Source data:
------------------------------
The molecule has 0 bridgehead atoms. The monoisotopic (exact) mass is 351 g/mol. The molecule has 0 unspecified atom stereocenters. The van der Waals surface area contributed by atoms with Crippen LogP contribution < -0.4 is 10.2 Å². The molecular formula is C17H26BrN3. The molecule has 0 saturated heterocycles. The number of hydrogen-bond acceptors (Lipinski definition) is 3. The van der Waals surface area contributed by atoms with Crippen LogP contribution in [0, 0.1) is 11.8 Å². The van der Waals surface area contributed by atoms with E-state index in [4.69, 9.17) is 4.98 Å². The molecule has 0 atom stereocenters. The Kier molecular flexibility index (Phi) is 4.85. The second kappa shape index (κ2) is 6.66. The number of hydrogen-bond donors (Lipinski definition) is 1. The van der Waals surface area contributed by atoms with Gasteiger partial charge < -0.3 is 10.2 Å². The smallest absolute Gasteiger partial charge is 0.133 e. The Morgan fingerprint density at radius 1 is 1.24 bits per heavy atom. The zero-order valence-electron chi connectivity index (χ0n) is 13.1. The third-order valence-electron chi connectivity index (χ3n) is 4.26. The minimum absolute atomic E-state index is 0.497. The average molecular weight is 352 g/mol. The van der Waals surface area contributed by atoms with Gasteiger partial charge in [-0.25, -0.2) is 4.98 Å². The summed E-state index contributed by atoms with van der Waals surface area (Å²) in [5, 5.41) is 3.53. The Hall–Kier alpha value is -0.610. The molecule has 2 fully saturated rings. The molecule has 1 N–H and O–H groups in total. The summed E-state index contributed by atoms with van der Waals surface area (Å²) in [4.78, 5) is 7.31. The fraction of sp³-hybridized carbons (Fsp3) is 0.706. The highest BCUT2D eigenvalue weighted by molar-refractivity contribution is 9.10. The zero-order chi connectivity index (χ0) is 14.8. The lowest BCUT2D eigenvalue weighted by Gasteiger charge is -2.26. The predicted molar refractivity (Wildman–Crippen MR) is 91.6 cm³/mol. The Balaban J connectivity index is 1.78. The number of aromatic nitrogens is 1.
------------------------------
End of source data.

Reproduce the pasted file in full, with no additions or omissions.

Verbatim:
The molecule has 0 bridgehead atoms. The monoisotopic (exact) mass is 351 g/mol. The molecule has 0 unspecified atom stereocenters. The van der Waals surface area contributed by atoms with Crippen LogP contribution < -0.4 is 10.2 Å². The molecular formula is C17H26BrN3. The molecule has 0 saturated heterocycles. The number of hydrogen-bond acceptors (Lipinski definition) is 3. The van der Waals surface area contributed by atoms with Crippen LogP contribution in [0, 0.1) is 11.8 Å². The van der Waals surface area contributed by atoms with E-state index in [4.69, 9.17) is 4.98 Å². The molecule has 0 atom stereocenters. The Kier molecular flexibility index (Phi) is 4.85. The second kappa shape index (κ2) is 6.66. The number of hydrogen-bond donors (Lipinski definition) is 1. The van der Waals surface area contributed by atoms with Gasteiger partial charge < -0.3 is 10.2 Å². The smallest absolute Gasteiger partial charge is 0.133 e. The Morgan fingerprint density at radius 1 is 1.24 bits per heavy atom. The zero-order valence-electron chi connectivity index (χ0n) is 13.1. The third-order valence-electron chi connectivity index (χ3n) is 4.26. The minimum absolute atomic E-state index is 0.497. The average molecular weight is 352 g/mol. The van der Waals surface area contributed by atoms with Gasteiger partial charge in [-0.25, -0.2) is 4.98 Å². The summed E-state index contributed by atoms with van der Waals surface area (Å²) in [5, 5.41) is 3.53. The Hall–Kier alpha value is -0.610. The molecule has 2 fully saturated rings. The molecule has 1 N–H and O–H groups in total. The summed E-state index contributed by atoms with van der Waals surface area (Å²) in [4.78, 5) is 7.31. The fraction of sp³-hybridized carbons (Fsp3) is 0.706. The highest BCUT2D eigenvalue weighted by molar-refractivity contribution is 9.10. The zero-order chi connectivity index (χ0) is 14.8. The lowest BCUT2D eigenvalue weighted by Gasteiger charge is -2.26. The predicted molar refractivity (Wildman–Crippen MR) is 91.6 cm³/mol. The Balaban J connectivity index is 1.78. The number of aromatic nitrogens is 1.